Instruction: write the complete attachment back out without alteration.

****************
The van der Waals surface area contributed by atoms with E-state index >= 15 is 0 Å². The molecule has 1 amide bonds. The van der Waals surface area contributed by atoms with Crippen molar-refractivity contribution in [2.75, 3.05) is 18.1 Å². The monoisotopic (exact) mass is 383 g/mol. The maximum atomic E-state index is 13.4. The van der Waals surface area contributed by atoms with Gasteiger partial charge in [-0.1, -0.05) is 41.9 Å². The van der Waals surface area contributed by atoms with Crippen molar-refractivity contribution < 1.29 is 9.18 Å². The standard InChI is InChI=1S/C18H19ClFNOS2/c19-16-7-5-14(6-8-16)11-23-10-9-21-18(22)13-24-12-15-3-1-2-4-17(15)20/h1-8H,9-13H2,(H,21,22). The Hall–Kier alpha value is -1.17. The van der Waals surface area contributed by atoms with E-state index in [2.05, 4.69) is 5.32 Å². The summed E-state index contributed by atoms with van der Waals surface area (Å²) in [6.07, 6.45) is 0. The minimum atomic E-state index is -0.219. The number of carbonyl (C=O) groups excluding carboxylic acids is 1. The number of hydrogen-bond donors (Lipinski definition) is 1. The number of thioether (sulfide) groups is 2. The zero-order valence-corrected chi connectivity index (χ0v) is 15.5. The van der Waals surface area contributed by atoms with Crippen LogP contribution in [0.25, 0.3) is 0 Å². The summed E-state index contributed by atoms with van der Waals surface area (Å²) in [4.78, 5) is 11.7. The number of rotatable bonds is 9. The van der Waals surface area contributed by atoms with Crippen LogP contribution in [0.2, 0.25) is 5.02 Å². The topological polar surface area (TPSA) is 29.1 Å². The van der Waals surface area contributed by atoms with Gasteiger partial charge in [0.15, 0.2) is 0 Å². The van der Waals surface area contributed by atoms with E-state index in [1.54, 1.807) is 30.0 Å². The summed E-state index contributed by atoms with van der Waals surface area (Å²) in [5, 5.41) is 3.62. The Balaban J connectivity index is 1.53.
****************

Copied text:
The van der Waals surface area contributed by atoms with E-state index >= 15 is 0 Å². The molecule has 1 amide bonds. The van der Waals surface area contributed by atoms with Crippen molar-refractivity contribution in [2.75, 3.05) is 18.1 Å². The monoisotopic (exact) mass is 383 g/mol. The maximum atomic E-state index is 13.4. The van der Waals surface area contributed by atoms with Gasteiger partial charge in [-0.1, -0.05) is 41.9 Å². The van der Waals surface area contributed by atoms with Crippen molar-refractivity contribution < 1.29 is 9.18 Å². The standard InChI is InChI=1S/C18H19ClFNOS2/c19-16-7-5-14(6-8-16)11-23-10-9-21-18(22)13-24-12-15-3-1-2-4-17(15)20/h1-8H,9-13H2,(H,21,22). The Hall–Kier alpha value is -1.17. The van der Waals surface area contributed by atoms with E-state index in [2.05, 4.69) is 5.32 Å². The summed E-state index contributed by atoms with van der Waals surface area (Å²) in [6.07, 6.45) is 0. The minimum atomic E-state index is -0.219. The number of carbonyl (C=O) groups excluding carboxylic acids is 1. The number of hydrogen-bond donors (Lipinski definition) is 1. The number of thioether (sulfide) groups is 2. The zero-order valence-corrected chi connectivity index (χ0v) is 15.5. The van der Waals surface area contributed by atoms with Crippen LogP contribution in [0.25, 0.3) is 0 Å². The summed E-state index contributed by atoms with van der Waals surface area (Å²) in [4.78, 5) is 11.7. The number of rotatable bonds is 9. The van der Waals surface area contributed by atoms with Crippen LogP contribution in [0.2, 0.25) is 5.02 Å². The topological polar surface area (TPSA) is 29.1 Å². The van der Waals surface area contributed by atoms with Gasteiger partial charge in [0.15, 0.2) is 0 Å². The van der Waals surface area contributed by atoms with E-state index in [1.54, 1.807) is 30.0 Å². The summed E-state index contributed by atoms with van der Waals surface area (Å²) in [5, 5.41) is 3.62. The Balaban J connectivity index is 1.53.